Struggling to Pay Credit Card Debt – Guide, FAQs & More
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Credit cards can be a great financial tool which can help you purchase items you normally wouldn’t have been able to otherwise.
That being said, if you don’t keep a check on your spending, they can land you in a lot of debt.
Credit card debts are something that affect a large majority of Brits. While a lot of them have plans as to how to pay off their credit card debt, some have a lot of difficulty paying them off.
Today, I’ll be discussing some options you have if you’re a credit card holder struggling with debt.
I’ve Just Received a Letter About My Credit Card Debt, What Should I Do?
The best thing to do is to respond to it immediately. Ignoring attempts of your credit card company to get in contact with you can be a very bad idea.
Firstly, you should check if you have any other priority debts. Credit card debt is a non-priority debt and should be dealt with after you have dealt with your priority debts. Priority debts can be anything that has more severe consequences such as you being evicted.
If you have priority debt(s) that you need to attend to first, you can write to your credit card company and ask them to reduce your payments or freeze them until you can attend to your priority debts.
I’ve Received a Letter About Persistent Debt, What does this mean?
If you’ve been paying the minimum amount towards your credit debt for a while, there’s a chance you may be in what’s called persistent debt.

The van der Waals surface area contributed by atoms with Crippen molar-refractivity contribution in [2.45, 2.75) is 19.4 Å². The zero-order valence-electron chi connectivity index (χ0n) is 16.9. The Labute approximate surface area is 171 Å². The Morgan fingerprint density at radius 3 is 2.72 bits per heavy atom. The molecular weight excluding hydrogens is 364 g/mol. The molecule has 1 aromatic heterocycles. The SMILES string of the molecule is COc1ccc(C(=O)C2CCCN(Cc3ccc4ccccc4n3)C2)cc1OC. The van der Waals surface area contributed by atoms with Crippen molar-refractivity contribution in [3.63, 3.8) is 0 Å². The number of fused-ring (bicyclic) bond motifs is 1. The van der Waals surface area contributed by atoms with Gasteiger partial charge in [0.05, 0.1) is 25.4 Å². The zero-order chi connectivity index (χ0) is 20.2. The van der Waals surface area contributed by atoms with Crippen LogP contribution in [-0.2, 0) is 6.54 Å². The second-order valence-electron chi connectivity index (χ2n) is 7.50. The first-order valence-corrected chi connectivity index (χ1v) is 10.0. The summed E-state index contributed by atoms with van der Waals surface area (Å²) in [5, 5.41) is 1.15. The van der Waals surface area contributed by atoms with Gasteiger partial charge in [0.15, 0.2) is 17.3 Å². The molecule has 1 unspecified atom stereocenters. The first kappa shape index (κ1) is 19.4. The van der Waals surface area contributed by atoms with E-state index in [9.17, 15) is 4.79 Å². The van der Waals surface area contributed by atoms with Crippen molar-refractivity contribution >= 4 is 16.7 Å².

Credit cards charge a high interest rate and there’s a chance that if you’ve been paying the minimum amount towards the debt for a long time, your debt may be growing faster than you’re paying it back. This would mean you would never be able to pay off your credit card debt.
In this case, you will have to increase your monthly payments to the credit card company.
If you can’t afford to increase your payments, you can write to your credit card company informing them of this. They might take some measures to help you such as freezing interest and charges or writing off some of your debt.
Determining What You Can Pay
You should definitely try to pay at least the minimum payment each month. If you don’t, there’s a chance that the company might charge a fee and your credit rating may get worse as well.
Never prioritise your credit card debt over priority debts as well as essential living costs such as rent, utility bills, etc. Always make sure that you’ve attended to these expenditures first before you think about what you can pay towards your credit card debt.
Try to pay the same amount of money each month as you won’t have to calculate how much money you’ll have left over each month. Plus, you will also be able to pay off your debt sooner.
This is because the minimum payment is a percentage of the total debt on your credit card. Once you start making payments, this amount will get smaller and thus, the minimum payment will get smaller as well. If you keep paying the same amount each month, you will definitely be debt-free sooner rather than later.
If you are unsure of the amount of money you can pay each month and need help planning your payment plan, I recommend seeking debt advice from an advice service such as StepChange or Payplan.
You can get free debt advice from them regarding how to pay off your credit cards debs. Never go to a private debt management company for help as they will have their own charges which you might not be able to afford to pay.
If you have multiple credit cards, I suggest that you make minimum payments to each as long as you’re not in persistent debt. If you can afford to pay more, you should pay off the credit card that has more debt first.